Originally posted on ELT Rants, Reviews, and Reflections:
“To make yourself, it is also necessary to destroy yourself.” (Patrick White, Voss, 1957)
I remember reading the above quote while I was travelling around New Zealand in 2009. I felt an immediate connection with the character in the book, a doomed pioneer who is determined to explore the Australian outback at all costs. I had in effect done exactly what he was talking about. I had called off my wedding, quit my well paid job just as the crisis kicked in, moved out of my flat by the sea and took all the money I had and went travelling to New Zealand and South America. It was the best thing I ever did, I’m sorry to sound heartless but it was. It was this reevaluation of life that led me to where I am today. Stripping everything back, deciding what it was I actually wanted to do and then choosing the path that led me to becoming an ELT teacher.
Now lets fast forward to the present day. I was lucky enough to attend the brilliant IH Barcelona annual conference last weekend. The line up of speakers was impressive and I was excited to see some old faces. There was no real theme to the conference as now seems to be the fashion, but throughout the conference and especially after a period of deep reflection the theme was evidently clear to me.
The conference began on the Friday evening with two excellent plenaries. The first was from Jessica Mackay (@JessBCN) My tweets from the session:
Jessica Mackay currently encouraging us to do research #IHBCNELT
Teachers are probably better at being able to explain their research to other teachers. It can help TD, be empowering & inspiring. #IHBCNELT
Research can help to refresh our teaching and make us rethink what we do in the classroom. #IHBCNELT
Sts benefit from a teacher who does research. That teacher is engaged, interested and cares about the class. Everyone wins. #IHBCNELT
A desperate need for research written by teachers for teachers. #IHBCNELT
It was a very inspiring start to the conference and had me sitting up, paying attention and immediately pondering what research I could do. The last comment above, was for me, a very powerful statement and something that I think is desperately missing from ELT. I don’t think research in a sense has to be about writing huge dissertations for your masters degree or papers and books laden with toilsome terminology. To be relevant and immediately useful for teachers on the ground it needs to be done in real-time, action research coupled with documentation through blogging. Easily accessible and open to comment and debate among other teachers.
Next up was Anthony Gaughan (@anthonygauhan), who was asking us, “Where are all the unplugged teacher trainers?” Anthony hit the ground running, wanting to know why Dogme/unplugged teaching was only being paid ”lip service (at best)” when it came to teacher training. Why wasn’t it given more time, more attention? Why weren’t trainees being encouraged to teach without the coursebook and work directly with what their students brought to the classroom? His argument was compelling and backed up with his own experiences of unplugging his CELTA courses. He then laid out an unofficial mandate for how teacher trainers and future trainers could set about unplugging their own courses.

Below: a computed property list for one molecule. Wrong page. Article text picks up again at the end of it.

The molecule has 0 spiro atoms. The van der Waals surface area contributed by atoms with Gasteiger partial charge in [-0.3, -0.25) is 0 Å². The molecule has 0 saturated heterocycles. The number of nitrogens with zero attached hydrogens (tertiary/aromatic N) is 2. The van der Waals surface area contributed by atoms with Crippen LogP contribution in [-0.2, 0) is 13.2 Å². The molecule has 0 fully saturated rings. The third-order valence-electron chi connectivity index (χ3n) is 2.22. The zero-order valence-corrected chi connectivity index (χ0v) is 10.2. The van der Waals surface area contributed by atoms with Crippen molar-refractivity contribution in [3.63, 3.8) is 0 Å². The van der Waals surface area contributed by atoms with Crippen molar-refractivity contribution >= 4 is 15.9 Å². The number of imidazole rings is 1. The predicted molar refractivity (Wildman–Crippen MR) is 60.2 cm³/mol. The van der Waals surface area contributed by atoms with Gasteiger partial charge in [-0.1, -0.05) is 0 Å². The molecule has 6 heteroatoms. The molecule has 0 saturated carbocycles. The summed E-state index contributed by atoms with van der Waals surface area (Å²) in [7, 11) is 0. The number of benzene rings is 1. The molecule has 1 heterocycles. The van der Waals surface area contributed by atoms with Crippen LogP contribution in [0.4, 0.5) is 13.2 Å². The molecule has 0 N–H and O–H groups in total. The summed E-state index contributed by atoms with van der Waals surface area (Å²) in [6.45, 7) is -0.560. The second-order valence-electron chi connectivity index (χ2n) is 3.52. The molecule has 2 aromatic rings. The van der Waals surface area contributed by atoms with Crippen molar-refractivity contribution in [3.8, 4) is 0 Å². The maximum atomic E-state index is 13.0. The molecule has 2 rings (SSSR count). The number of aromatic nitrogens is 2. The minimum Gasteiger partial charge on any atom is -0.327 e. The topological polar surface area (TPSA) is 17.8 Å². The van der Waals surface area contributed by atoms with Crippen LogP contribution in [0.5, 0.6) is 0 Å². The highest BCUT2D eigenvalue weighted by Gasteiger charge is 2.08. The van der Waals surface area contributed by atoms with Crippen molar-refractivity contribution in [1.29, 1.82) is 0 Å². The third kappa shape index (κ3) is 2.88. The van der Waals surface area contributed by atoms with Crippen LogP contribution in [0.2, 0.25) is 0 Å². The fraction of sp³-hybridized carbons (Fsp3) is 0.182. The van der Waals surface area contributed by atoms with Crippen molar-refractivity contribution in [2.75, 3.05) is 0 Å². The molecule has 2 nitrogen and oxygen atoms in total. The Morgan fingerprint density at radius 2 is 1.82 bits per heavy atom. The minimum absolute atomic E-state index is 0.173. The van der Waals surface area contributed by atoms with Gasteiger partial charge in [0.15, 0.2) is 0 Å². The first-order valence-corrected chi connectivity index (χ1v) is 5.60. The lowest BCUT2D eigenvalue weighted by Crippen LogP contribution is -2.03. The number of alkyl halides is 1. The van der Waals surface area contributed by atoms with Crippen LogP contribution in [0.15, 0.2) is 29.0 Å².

I’m not a teacher trainer and far from being one, but this had me on the edge of my seat. I certainly hope I wasn’t the only one and I really hope that the teacher trainers who attended were paying attention. If we want to make a difference to teaching it has to be at the very root of the profession. Trainees need to be made aware that course books and materials are not the be all and end all of a successful lesson. Anthony talked about teachers walking unaided, with out the crutches of the coursebook to support them. If anything the bottle feeding of coursebooks to trainees is quite possibly what prevents them from walking unaided in the first place. The trainee needs to be trusted, encouraged, nurtured just like we do with our students, they must be made aware of the bigger picture and that picture can’t be found in a course book.
Luke Meddings kicked of proceedings on Saturday morning with his talk ‘Dogme, detour and drift:Learning from the situationists. He didn’t let us down. Taking us on a journey around the world, back in time and a trip to his mum’s loft.
His message was simple and hard-hitting.
Education is becoming obsessed with results, statistics and exams. Teaching is now akin to feeding information into empty heads. Spoon feeding language and discrete grammar. Luke was willing to provide us with an answer to counter this tide of standardization and testing. Dogme!
Dogme could be the key. Focus on dialogue, no focus on discrete grammar points. learn a language thru spking Giving people a voice #IHBCNELT
I couldn’t help but agree. Luke, as well as Anthony, was bringing Dogme back to the forefront of ELT. It is a viable alternative in a world where very few people are willing to break away from the pack and do something different. And to get it started we need to breakdown a few barriers.